Butternut Squash and Fontina Soup

Wednesday, November 7, 2018

I had a few reasons to be excited about moving into a house last summer (no downstairs neighbors, no climbing a flight of stairs with groceries, a garage to park in, four seasons...) but one of the things I was looking forward to the most was the garden.  

My mother-in-law has a remarkably green thumb and can grow almost anything.  In the spring, dozens and dozens of tulips and daffodils come up out of nowhere, and there are waves of flowers that come throughout spring and summer in different parts of the garden.  Then she has garden boxes for planting vegetables.  

In the past, Adam told me there was an enormous garden plot in the backyard and they used to grow most of their summer vegetables there, but since only two people have been living here for many years, it shrunk down, and is now fairly small, but there was still room for me to plant tomatoes, potatoes, carrots, peas, squash, some greens, pumpkins and a few other things.  It was a delight to wander around the garden on warm summer evenings, looking to see what was ready for picking.  

I really was looking forward to getting a few butternut squash out of the garden, because it is my favorite winter squash, but sadly, one of the vines ended up producing pumpkins (my fault or the seed packet? We will never know), and the actual butternut squash vine only produced one small squash.  I had envisioned squash soup through all of fall, and was a little disappointed at the lackluster turnout.  Thankfully, kind friends and neighbors came to the rescue and we ended up with a few butternut squash.  

I had never found a butternut squash soup recipe that I loved (although I had eaten some delicious ones, so I knew it was possible), so I was thrilled when I threw a few random fridge leftovers in with the butternut squash and made a creamy, rich and thoroughly delicious soup.

This is very likely to become the staple butternut squash soup in our home.  It was so good.  I hope it helps fulfill your fall squash dreams, too.  

Happy Cooking!  


Butternut Squash and Fontina Soup

1 large Butternut Squash, roasted
1 onion, diced
1 Tbs olive oil
6 - 8 fresh sage leaves, chopped into small pieces (or 1 tsp dried sage leaves)
1 cup shredded fontina cheese
1 cup cream
1 tsp salt
2 cups veggie broth

To roast the squash: 
Preheat oven to 400°F Chop the squash in half vertically from the stem to the bottom.  Scoop out the seeds in each half and discard them.  Pour a small amount of oil on a rimmed baking sheet, lined with a silicone baking mat or foil.  Place squash fleshy inside down on the sheet and bake for 40-50 minutes until it is very easily pierced with a fork.  Remove baking sheet from the oven and let squash cool.  Then use large spoon and scoop out the flesh and discard the skin.  

To make the soup:
Sauté onions in the oil for 5-7 minutes, until they are translucent and soft. Add sage and squash and cook for another 1-2 minutes.  
Add the broth and salt and stir.  
Cover and bring mixture to a boil. Turn down the heat and let the soup simmer for 8-10 minutes 
Remove soup from the heat, and put it in a high speed blender.  Blend up until it is very smooth and then put back on the heat, add the cream and the shredded cheese and then heat until the cheese is melted.  

Enjoy!



5-Minute Artisan Bread

Monday, May 21, 2018

A few months ago, I happened upon a book called "The Kitchen Counter Cooking School."  It was a truly terrific book, and inspiring in a lot of ways.  The basic premise is that the author (a graduate of Cordon Bleu in France), decides to hold a free series of workshops for people who can't cook, and help them learn the basics in order to improve their eating lives.  

They all happen to be women (she had a man involved initially, but he dropped out before it started),  of all different ages, and many backgrounds, and then she and a few other chef and culinary friends teach them all sorts of skills from chopping vegetables, to making bread, to not wasting as much food in the kitchen.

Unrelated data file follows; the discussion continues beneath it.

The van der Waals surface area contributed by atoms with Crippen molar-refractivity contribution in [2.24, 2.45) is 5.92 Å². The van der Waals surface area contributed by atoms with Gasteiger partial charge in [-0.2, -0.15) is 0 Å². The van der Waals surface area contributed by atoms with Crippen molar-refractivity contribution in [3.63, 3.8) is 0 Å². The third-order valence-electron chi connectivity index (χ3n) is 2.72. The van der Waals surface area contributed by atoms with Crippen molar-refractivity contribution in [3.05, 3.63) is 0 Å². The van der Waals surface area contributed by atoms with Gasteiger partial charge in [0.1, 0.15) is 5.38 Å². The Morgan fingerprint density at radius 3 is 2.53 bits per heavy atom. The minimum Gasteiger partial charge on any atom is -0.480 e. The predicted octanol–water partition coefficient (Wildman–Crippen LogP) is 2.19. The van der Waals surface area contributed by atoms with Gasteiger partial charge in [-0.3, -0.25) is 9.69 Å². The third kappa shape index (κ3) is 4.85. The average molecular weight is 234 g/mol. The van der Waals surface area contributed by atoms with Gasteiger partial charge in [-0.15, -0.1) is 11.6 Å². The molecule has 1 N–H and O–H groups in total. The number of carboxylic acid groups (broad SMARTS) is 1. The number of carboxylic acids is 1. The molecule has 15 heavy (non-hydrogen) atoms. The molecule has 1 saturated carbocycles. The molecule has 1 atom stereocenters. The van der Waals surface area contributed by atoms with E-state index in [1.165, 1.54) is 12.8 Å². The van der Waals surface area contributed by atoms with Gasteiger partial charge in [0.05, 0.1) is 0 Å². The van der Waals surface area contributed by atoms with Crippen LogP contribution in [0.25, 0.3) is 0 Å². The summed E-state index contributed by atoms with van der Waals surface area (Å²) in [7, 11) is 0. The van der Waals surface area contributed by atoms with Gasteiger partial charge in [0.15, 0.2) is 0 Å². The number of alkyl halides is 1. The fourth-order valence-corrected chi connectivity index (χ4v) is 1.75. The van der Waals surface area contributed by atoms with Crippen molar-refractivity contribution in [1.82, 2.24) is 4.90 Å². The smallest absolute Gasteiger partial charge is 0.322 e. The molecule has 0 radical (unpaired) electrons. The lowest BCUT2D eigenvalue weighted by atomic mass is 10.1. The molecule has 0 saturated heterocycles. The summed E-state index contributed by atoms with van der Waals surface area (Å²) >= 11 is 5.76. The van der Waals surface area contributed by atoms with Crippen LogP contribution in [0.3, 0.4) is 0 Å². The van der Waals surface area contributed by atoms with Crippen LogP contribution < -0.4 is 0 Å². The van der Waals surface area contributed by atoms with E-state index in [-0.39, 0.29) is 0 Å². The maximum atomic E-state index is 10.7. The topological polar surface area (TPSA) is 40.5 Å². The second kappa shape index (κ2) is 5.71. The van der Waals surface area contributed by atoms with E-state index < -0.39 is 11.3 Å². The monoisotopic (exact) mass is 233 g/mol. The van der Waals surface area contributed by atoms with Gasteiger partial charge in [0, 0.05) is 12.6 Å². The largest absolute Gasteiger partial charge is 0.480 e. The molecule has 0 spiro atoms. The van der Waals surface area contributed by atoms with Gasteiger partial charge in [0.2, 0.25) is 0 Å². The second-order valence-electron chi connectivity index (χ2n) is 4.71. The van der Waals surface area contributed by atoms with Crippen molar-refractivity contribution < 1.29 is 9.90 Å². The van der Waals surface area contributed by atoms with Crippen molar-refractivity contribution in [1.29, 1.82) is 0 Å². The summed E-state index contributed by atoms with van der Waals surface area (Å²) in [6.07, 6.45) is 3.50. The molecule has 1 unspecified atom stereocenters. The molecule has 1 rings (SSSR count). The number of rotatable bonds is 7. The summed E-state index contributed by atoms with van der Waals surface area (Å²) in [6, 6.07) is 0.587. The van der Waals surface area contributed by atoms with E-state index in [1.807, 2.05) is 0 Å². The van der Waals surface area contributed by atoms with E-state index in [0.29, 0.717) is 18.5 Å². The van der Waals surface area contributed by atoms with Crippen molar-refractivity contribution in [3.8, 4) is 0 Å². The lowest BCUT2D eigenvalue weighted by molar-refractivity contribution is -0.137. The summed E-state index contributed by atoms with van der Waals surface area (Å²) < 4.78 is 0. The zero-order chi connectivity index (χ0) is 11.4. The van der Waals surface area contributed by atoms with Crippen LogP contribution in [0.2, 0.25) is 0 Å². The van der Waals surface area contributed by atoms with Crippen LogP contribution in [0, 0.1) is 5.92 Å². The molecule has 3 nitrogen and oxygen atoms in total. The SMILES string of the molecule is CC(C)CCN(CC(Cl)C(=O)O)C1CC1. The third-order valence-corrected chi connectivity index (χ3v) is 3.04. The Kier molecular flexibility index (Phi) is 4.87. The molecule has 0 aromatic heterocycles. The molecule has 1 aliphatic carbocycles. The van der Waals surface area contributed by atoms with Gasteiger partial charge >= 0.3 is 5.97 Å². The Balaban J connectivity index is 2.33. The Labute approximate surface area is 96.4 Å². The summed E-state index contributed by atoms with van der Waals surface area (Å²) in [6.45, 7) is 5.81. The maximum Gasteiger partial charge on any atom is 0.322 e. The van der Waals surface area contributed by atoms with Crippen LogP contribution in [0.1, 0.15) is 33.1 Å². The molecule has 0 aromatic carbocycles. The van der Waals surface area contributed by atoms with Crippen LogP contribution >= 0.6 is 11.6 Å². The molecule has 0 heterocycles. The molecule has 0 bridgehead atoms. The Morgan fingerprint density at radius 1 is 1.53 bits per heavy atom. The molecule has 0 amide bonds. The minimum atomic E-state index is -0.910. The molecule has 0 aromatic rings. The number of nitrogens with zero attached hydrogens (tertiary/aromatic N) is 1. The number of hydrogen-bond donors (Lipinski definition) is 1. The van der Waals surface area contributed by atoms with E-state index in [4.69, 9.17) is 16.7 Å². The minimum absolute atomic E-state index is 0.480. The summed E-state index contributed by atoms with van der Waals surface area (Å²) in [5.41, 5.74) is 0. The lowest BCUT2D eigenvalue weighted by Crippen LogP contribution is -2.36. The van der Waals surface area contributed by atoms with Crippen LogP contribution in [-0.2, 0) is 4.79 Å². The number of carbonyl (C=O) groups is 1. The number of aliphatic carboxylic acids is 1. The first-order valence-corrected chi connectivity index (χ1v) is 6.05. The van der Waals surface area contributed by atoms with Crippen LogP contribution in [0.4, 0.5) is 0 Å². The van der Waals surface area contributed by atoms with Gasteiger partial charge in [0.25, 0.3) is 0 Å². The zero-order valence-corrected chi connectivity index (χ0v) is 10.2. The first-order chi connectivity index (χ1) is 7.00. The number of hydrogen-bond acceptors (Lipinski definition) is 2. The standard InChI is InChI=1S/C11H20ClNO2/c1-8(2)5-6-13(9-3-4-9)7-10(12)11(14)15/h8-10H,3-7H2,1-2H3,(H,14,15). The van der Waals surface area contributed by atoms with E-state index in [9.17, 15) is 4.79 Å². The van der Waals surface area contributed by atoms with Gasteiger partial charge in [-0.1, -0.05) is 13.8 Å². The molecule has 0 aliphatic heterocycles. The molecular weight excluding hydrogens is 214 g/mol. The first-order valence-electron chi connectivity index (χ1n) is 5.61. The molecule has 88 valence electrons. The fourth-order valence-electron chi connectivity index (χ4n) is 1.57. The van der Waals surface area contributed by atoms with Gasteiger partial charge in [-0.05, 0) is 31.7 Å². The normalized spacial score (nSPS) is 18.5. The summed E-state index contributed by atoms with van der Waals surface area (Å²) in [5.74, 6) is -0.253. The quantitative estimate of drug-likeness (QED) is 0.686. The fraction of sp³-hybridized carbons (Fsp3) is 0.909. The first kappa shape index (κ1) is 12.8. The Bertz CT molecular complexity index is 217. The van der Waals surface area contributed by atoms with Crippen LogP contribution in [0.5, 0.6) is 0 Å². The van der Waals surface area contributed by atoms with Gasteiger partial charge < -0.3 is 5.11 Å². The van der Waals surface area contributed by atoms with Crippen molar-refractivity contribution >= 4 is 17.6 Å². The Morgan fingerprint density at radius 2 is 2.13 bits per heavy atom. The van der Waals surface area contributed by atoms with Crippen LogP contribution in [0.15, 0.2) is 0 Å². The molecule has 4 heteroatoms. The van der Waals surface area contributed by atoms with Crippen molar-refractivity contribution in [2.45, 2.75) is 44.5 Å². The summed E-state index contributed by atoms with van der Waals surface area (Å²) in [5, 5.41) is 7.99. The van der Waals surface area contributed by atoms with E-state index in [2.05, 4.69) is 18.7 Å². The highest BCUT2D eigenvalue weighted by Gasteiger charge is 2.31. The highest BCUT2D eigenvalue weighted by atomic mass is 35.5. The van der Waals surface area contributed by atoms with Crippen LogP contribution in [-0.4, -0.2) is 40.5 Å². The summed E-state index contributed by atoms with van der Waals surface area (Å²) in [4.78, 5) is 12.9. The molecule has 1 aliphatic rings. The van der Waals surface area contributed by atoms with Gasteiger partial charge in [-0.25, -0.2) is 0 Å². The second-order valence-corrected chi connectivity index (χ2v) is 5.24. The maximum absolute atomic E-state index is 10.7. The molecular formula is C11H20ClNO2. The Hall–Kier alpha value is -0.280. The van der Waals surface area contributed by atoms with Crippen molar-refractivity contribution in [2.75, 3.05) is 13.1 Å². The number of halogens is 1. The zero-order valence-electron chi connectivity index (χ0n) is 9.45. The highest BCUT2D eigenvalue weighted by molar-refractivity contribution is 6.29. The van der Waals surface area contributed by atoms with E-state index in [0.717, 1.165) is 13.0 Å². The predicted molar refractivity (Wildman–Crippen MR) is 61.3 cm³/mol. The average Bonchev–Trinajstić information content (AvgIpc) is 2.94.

One of the recipes that she includes is this 5-minute artisan bread recipe.  Perhaps you have heard of it before (I had), but I felt like it would be a good fit for my current life.  So I tried it out!  It isn't the best loaf of bread I have ever made (that would be the super buttery brioche that I made for Christmas Morning...), but it was very tasty, and SO fast and easy.  Even I can squeeze in 5 minutes to throw together this loaf.  

It makes a smallish loaf (Actually 4 smallish loaves, total), but it is perfect for our little family to eat with a soup for dinner.  Sometimes there are leftovers, and sometimes their aren't.  Either way, it is a great way to get a homemade bread out in record time.  


Super Easy Artisan Bread
From The Kitchen Counter Cooking School & Artisan Bread in Five

3 cups lukewarm water
1 Tbs yeast
1 Tbs Salt
6 1/2 cups all-purpose flour (you can substitute up to 1/2 of the flour with whole wheat flour)

In a large bowl, or container with a lid, combine the water, yeast salt and flour, and mix with a spoon until the flour is incorporated (it will be a wet dough, and quite lumpy). Cover lightly, but do not seal, if you are using a lidded container.  Put in the refrigerator overnight (you can also use after two hours.  See this article for directions on how to do that). 

The next day, lightly flour the top of the dough in the container, and pull out 1/4 of the dough.  

Form it into a ball, and place on a cornmeal sprinkled silicone mat or parchment paper.  Let the dough sit for 40-90 minutes.  The dough will not rise a lot during this time, and that is okay.  

Preheat your oven with a baking stone in it, to 450°F and place a heat-proof pan (like a cast iron or metal pan) on a rack below the stone.  

Slash the top of your bread with a very sharp knife.  

Carefully slide the loaf onto the hot baking stone and pour a cup of water into the heat proof pan below.  Quickly and carefully close the oven door, and let it cook for 30-35 minutes until golden brown, and hollow sounding when you tap it.  

Remove and let cool until it reaches room temperature, then serve.  


Zucchini, Beet, Apple Bread

Wednesday, May 16, 2018


The older I get, the less I am liking sugar.  My dad has never really liked sugar, in my lifetime (although apparently he did used to eat a Three Musketeers bar everyday in his lunch in high school), and I never understood that.  But these days, the less I eat sugar, the better I feel, and the less I like it.

In all honestly, I just really don't like the way eating a lot of sugar makes me feel.  I typically end up feeling foggy, headachy, or sick, so we have been cutting out a lot of sugar in our diets.  Also, there have been a lot of studies lately that show how terrible eating sugar is for our bodies.  We just don't need it and it is causing all kinds of issues with our bodies.  

This bread is a wonderful way to have something slightly sweet and tasty feeling without getting the sugar rush.  Plus it is a great way of incorporating more vegetables and fruit into your diet!